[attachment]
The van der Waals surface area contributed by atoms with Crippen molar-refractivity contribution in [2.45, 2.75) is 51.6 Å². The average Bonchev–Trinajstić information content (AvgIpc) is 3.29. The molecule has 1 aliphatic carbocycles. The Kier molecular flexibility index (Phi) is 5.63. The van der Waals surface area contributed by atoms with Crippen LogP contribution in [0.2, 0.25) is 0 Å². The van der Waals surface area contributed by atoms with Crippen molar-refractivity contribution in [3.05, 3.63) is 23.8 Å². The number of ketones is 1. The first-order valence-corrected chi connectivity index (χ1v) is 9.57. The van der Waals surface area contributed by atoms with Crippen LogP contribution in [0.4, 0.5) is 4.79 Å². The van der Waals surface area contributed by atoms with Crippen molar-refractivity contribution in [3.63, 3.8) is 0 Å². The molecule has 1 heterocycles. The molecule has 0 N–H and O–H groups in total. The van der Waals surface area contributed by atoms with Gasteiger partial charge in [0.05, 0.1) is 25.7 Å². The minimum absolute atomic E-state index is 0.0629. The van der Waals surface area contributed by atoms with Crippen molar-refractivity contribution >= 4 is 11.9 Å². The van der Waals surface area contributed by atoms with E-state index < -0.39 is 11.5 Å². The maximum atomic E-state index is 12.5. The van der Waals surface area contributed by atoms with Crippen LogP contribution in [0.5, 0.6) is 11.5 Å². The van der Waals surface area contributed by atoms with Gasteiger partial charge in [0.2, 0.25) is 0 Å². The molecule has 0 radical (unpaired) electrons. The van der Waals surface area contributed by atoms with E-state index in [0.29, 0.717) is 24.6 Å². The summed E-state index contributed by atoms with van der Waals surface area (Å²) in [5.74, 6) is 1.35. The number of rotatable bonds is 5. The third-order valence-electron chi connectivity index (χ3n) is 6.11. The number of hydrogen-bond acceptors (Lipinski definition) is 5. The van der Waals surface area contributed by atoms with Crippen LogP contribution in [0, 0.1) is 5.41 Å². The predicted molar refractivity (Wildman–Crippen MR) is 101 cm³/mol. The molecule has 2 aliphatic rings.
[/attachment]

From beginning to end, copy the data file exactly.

The van der Waals surface area contributed by atoms with Crippen molar-refractivity contribution in [2.45, 2.75) is 51.6 Å². The average Bonchev–Trinajstić information content (AvgIpc) is 3.29. The molecule has 1 aliphatic carbocycles. The Kier molecular flexibility index (Phi) is 5.63. The van der Waals surface area contributed by atoms with Crippen LogP contribution in [0.2, 0.25) is 0 Å². The van der Waals surface area contributed by atoms with Crippen molar-refractivity contribution in [3.05, 3.63) is 23.8 Å². The number of ketones is 1. The first-order valence-corrected chi connectivity index (χ1v) is 9.57. The van der Waals surface area contributed by atoms with Crippen LogP contribution in [0.4, 0.5) is 4.79 Å². The van der Waals surface area contributed by atoms with Crippen molar-refractivity contribution in [3.63, 3.8) is 0 Å². The molecule has 1 heterocycles. The molecule has 0 N–H and O–H groups in total. The van der Waals surface area contributed by atoms with Gasteiger partial charge in [0.05, 0.1) is 25.7 Å². The minimum absolute atomic E-state index is 0.0629. The van der Waals surface area contributed by atoms with Crippen molar-refractivity contribution >= 4 is 11.9 Å². The van der Waals surface area contributed by atoms with E-state index < -0.39 is 11.5 Å². The maximum atomic E-state index is 12.5. The van der Waals surface area contributed by atoms with Crippen LogP contribution in [0.5, 0.6) is 11.5 Å². The van der Waals surface area contributed by atoms with Gasteiger partial charge in [0.2, 0.25) is 0 Å². The molecule has 0 radical (unpaired) electrons. The van der Waals surface area contributed by atoms with E-state index in [0.29, 0.717) is 24.6 Å². The summed E-state index contributed by atoms with van der Waals surface area (Å²) in [5.74, 6) is 1.35. The number of rotatable bonds is 5. The third-order valence-electron chi connectivity index (χ3n) is 6.11. The number of hydrogen-bond acceptors (Lipinski definition) is 5. The van der Waals surface area contributed by atoms with Crippen LogP contribution in [0, 0.1) is 5.41 Å². The predicted molar refractivity (Wildman–Crippen MR) is 101 cm³/mol. The molecule has 2 aliphatic rings.